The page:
Texts by Martin Gayford, Giles Coren, Tim Marlow and Sarah Howgate
With contributions from Damien Hirst, Baz Luhrmann, Ivan Massow, Philip Mould, Michael Parkinson, John Quin, Shebah Ronay Yeo and others
Jonathan Yeo is one of Britain’s best-known portrait painters. Over more than a decade, he has gained an international reputation for painting some of the most famous faces of our age. Models and movie stars, artists and actors, politicians and princes – all have been the subject of his iconic, and often ironic, portraits. Nicole Kidman, Dennis Hopper, Kevin Spacey, Stephen Fry, Damien Hirst, Sienna Miller, Rupert Murdoch, Grayson Perry, Tony Blair and Prince Philip are just a selection of the many household names who have sat for Yeo. Renowned for his distinctive, highly figurative canvases and controversial collages, he employs a range of media and techniques to create a diverse body of work that expands the traditions of portraiture while examining contemporary perceptions of beauty, celebrity and power.
Coinciding with a retrospective exhibition at London’s National Portrait Gallery, The Many Faces of Jonathan Yeo is the first major publication on the artist. Featuring his most popular paintings, drawings, collages and prints, the book also presents several new important canvases never seen before. Alongside his intimate portraits of well-known sitters are dramatic and unsettling studies of cosmetic-surgery patients that document the compulsive and painful pursuit of physical perfection.
Photographs of the studio and works in progress reveal Yeo’s practice, while contributions from his subjects lift the lid on what it is like to be scrutinized by his exacting, forensic eye and to have oneself captured on canvas for ever. Martin Gayford discusses Yeo’s practice within the traditions of portraiture and compares the experience of being painted by him with that of sitting for Lucian Freud; Giles Coren offers revealing insights from the perspective of close personal friend and contemporary; Tim Marlow interprets the significance of Yeo’s political portraits; while a wide-ranging interview with Sarah Howgate, curator of the National Portrait Gallery show, considers the genesis of Yeo’s work and the relationships with his subjects. More than a monograph on a single artist, this book is also an enlightening exploration of the state of portraiture today, giving an insight into the risks faced by both portraitist and sitter.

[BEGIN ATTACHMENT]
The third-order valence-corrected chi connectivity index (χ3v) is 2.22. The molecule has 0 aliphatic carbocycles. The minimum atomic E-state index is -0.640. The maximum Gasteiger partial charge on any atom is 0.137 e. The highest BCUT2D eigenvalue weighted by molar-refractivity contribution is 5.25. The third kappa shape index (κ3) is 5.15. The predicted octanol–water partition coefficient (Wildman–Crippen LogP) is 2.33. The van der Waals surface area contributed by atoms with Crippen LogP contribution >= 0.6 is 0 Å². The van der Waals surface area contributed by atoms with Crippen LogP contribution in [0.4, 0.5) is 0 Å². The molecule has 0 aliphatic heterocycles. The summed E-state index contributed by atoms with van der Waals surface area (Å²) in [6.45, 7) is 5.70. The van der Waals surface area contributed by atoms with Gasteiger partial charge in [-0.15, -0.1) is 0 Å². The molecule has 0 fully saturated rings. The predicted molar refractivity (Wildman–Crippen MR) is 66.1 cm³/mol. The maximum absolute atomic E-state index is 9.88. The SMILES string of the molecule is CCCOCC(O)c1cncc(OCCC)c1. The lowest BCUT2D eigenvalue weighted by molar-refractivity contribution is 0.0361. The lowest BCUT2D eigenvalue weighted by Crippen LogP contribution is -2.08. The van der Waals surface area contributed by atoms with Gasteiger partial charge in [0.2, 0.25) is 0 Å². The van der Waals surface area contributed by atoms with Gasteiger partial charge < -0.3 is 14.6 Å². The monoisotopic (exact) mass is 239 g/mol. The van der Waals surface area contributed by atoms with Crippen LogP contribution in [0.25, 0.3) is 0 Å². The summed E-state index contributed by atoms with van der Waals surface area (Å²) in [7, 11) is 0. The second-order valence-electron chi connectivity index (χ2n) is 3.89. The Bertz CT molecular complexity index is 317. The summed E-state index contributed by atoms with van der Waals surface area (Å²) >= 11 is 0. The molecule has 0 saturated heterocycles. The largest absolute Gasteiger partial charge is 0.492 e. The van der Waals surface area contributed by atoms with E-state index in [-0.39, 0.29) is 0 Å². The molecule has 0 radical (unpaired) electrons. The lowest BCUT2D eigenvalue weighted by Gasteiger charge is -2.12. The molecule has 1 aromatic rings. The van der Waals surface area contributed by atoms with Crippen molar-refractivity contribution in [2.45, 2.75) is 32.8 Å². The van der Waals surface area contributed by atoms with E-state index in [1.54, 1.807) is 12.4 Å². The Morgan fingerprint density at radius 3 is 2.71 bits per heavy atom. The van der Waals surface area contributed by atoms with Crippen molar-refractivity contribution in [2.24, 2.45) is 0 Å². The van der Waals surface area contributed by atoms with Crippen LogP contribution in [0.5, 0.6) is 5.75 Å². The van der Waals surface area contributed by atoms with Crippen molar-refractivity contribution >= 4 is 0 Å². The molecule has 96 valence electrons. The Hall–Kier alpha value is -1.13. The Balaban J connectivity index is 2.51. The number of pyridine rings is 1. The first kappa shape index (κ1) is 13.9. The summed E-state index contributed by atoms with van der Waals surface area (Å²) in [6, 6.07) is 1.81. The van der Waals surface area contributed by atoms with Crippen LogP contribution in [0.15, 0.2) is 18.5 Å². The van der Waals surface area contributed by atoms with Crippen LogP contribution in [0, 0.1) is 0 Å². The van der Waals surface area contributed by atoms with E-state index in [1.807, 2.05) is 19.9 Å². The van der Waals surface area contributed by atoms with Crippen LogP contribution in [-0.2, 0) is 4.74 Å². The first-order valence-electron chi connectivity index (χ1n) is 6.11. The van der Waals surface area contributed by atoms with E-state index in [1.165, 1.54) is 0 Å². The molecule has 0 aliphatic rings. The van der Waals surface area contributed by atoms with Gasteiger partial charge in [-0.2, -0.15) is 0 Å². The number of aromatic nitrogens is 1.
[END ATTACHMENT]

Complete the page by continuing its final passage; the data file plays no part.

Martin Gayford has been art critic for the Spectator and the Sunday Telegraph and is currently chief art critic for Bloomberg News. He is the author of The Yellow House: Van Gogh, Gauguin and Nine Turbulent Weeks in Arles, Constable in Love: Love, Landscape, Money and the Making of a Great Painter, Man with a Blue Scarf: On Sitting for a Portrait by Lucian Freud and A Bigger Message: Conversations with David Hockney.
Giles Coren is a writer, food critic and television presenter. He has been a columnist for The Times since 1993 and was named ‘Food and Drink Writer of the Year’ in 2005. He is the author of How to Eat Out, Anger Management for Beginners and the novel Winkler.
Tim Marlow is a writer, broadcaster, art historian and director of artistic programmes at the Royal Academy of Arts, London. The former director of exhibitions at White Cube, he has presented numerous television and radio programmes and has written for many newspapers and periodicals. His books include studies of Auguste Rodin and Egon Schiele.
Sarah Howgate has been Contemporary Curator at the National Portrait Gallery since 2001. Among many exhibitions, commissions and displays, she has curated ‘David Hockney Portraits’, ‘Lucian Freud Portraits’ and ‘Alex Katz Portraits’. Publications include The Portrait Now (with Sandy Nairne), David Hockney Portraits and Lucian Freud Portraits.
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